It was the Friday before Thanksgiving when David Atkins received a call that changed his future.
Like more than two million people this year, Atkins lost his job as a technical operations manager for an Internet company. His last day will be Dec. 31.
Atkins' company shrank its work force by about half. During this recessionary period, employee cutbacks are the norm, but unlike those laid off eight years ago when the technology bubble burst, this new crew of job seekers are using social media to move on with their careers.
SOCIAL MEDIA WORKS FOR THE UNEMPLOYED
For Atkins, a two-year company veteran whose firm is assisting its employees in finding new career opportunities, embracing the Web and what it has to offer made his transition less stressful. The MIT and Seattle University graduate turned to three social media tools to start networking: Twitter, LinkedIn and Blitztime.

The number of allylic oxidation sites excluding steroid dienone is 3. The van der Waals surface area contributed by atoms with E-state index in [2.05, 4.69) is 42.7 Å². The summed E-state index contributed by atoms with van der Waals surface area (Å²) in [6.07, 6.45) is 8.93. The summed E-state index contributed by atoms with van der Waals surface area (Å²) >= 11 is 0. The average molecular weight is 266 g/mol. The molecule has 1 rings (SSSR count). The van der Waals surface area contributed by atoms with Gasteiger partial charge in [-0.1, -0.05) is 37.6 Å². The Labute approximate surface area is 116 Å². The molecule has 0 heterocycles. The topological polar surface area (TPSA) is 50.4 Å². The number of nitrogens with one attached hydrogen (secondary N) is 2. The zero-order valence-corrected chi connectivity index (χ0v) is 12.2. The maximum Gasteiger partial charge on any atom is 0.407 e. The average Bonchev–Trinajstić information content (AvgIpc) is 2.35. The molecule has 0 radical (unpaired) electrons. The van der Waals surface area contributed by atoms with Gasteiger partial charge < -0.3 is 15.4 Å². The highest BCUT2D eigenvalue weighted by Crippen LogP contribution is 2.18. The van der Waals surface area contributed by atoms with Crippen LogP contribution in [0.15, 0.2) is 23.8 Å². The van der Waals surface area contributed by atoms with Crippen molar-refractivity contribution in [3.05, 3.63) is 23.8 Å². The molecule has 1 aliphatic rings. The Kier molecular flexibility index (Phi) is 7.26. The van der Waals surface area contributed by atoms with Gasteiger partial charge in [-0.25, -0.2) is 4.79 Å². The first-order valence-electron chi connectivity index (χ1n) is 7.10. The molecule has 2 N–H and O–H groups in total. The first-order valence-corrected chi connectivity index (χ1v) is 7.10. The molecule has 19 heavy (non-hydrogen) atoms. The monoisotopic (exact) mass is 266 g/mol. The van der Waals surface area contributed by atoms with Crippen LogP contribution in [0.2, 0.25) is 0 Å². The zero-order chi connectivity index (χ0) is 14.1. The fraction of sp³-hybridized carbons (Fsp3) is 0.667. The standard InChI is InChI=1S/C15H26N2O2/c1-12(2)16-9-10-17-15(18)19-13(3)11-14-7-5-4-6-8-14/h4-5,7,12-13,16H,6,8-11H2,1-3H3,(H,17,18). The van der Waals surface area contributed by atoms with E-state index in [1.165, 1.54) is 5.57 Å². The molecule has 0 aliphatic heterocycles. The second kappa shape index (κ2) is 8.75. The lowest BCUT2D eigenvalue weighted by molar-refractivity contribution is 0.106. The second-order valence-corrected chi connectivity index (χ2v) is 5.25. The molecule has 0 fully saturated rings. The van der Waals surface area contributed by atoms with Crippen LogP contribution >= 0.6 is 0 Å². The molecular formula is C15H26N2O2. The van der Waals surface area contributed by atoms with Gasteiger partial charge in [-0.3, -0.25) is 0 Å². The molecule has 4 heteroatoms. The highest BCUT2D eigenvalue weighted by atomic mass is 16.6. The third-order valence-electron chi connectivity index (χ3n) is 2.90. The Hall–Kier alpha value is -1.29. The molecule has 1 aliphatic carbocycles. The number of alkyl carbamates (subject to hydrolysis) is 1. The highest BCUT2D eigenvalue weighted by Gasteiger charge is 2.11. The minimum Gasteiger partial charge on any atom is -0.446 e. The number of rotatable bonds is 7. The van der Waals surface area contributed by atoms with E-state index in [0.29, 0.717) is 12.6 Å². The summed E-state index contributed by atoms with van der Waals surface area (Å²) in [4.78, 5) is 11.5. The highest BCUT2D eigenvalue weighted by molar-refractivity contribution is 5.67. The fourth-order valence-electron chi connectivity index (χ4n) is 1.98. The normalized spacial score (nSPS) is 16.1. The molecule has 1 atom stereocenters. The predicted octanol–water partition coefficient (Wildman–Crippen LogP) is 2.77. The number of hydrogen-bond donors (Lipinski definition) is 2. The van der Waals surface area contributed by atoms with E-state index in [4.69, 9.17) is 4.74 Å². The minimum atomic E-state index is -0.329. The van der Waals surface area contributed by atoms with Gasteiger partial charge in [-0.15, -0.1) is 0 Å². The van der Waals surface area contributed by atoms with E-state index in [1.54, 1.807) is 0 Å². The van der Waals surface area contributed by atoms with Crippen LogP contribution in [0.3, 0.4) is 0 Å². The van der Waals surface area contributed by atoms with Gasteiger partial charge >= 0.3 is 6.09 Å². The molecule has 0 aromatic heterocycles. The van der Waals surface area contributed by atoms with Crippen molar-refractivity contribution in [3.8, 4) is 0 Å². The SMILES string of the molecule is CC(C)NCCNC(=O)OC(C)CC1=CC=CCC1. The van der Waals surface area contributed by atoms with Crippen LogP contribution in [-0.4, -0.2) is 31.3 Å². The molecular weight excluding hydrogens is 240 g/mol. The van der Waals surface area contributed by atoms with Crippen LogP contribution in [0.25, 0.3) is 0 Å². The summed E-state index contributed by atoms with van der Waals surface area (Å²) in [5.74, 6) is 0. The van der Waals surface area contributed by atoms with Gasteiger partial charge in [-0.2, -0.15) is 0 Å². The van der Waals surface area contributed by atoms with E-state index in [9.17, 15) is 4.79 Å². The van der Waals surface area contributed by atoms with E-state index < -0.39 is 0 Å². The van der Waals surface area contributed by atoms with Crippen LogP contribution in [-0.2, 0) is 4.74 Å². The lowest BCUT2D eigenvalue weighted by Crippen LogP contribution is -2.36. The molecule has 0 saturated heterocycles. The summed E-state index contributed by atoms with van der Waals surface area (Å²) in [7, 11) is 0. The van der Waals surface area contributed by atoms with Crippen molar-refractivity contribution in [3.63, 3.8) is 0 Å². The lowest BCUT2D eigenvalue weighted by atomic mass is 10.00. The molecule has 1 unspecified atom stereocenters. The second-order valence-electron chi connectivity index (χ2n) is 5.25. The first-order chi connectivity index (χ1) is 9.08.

These sites put a new spin on old job search methods, increasing contacts while saving users the shoe leather and glad handing job seekers have traditionally relied on.
For instance, on Twitter, users define what they’re doing in 140 words or less, broadcasting their answer, commonly referred to as a tweet, to the Twitter universe in order to attract responses. Relationships from personal comments can then translate to lunch meetings to discuss career opportunities or can give individuals a spotlight in the increasingly crowded unemployment field. Famed startup king and online editor Guy Kawasaki has more than 37,000 folks that follow his tweets.
Over on LinkedIn users can find a mix of employments listings organized in ways that provide job seekers with opportunities to demonstrate their skill set to new groups. Blitztime brings social networking to your phone. The site offers “speed networking” that works as a connector by creating conference calls with likeminded careerists.